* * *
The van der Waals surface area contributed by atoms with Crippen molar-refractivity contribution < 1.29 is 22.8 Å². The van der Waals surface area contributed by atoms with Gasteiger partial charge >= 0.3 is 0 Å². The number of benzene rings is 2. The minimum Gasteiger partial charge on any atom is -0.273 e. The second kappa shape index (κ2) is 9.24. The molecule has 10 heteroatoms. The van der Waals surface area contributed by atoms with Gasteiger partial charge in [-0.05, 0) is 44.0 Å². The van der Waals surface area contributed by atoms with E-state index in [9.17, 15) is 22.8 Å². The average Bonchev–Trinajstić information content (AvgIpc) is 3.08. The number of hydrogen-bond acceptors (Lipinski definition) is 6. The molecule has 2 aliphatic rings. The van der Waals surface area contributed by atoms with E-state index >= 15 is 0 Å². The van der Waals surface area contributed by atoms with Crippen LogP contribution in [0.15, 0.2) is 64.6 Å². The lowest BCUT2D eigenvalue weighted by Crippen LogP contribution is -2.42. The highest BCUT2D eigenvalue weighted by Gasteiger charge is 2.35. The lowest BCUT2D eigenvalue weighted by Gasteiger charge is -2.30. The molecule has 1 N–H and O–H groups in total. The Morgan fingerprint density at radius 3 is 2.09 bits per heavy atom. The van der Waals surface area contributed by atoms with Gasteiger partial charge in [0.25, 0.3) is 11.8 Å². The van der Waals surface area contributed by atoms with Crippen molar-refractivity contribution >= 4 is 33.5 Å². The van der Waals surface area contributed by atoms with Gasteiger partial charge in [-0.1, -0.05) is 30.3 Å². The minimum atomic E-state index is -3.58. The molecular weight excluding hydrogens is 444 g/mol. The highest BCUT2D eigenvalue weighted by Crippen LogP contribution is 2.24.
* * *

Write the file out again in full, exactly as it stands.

The van der Waals surface area contributed by atoms with Crippen molar-refractivity contribution < 1.29 is 22.8 Å². The van der Waals surface area contributed by atoms with Gasteiger partial charge >= 0.3 is 0 Å². The number of benzene rings is 2. The minimum Gasteiger partial charge on any atom is -0.273 e. The second kappa shape index (κ2) is 9.24. The molecule has 10 heteroatoms. The van der Waals surface area contributed by atoms with Gasteiger partial charge in [-0.05, 0) is 44.0 Å². The van der Waals surface area contributed by atoms with E-state index in [9.17, 15) is 22.8 Å². The average Bonchev–Trinajstić information content (AvgIpc) is 3.08. The number of hydrogen-bond acceptors (Lipinski definition) is 6. The molecule has 2 aliphatic rings. The van der Waals surface area contributed by atoms with E-state index >= 15 is 0 Å². The van der Waals surface area contributed by atoms with Crippen LogP contribution in [0.15, 0.2) is 64.6 Å². The lowest BCUT2D eigenvalue weighted by Crippen LogP contribution is -2.42. The highest BCUT2D eigenvalue weighted by Gasteiger charge is 2.35. The lowest BCUT2D eigenvalue weighted by Gasteiger charge is -2.30. The molecule has 1 N–H and O–H groups in total. The Morgan fingerprint density at radius 3 is 2.09 bits per heavy atom. The van der Waals surface area contributed by atoms with Gasteiger partial charge in [0.25, 0.3) is 11.8 Å². The van der Waals surface area contributed by atoms with Crippen molar-refractivity contribution >= 4 is 33.5 Å². The van der Waals surface area contributed by atoms with Gasteiger partial charge in [-0.1, -0.05) is 30.3 Å². The minimum atomic E-state index is -3.58. The molecular weight excluding hydrogens is 444 g/mol. The highest BCUT2D eigenvalue weighted by Crippen LogP contribution is 2.24.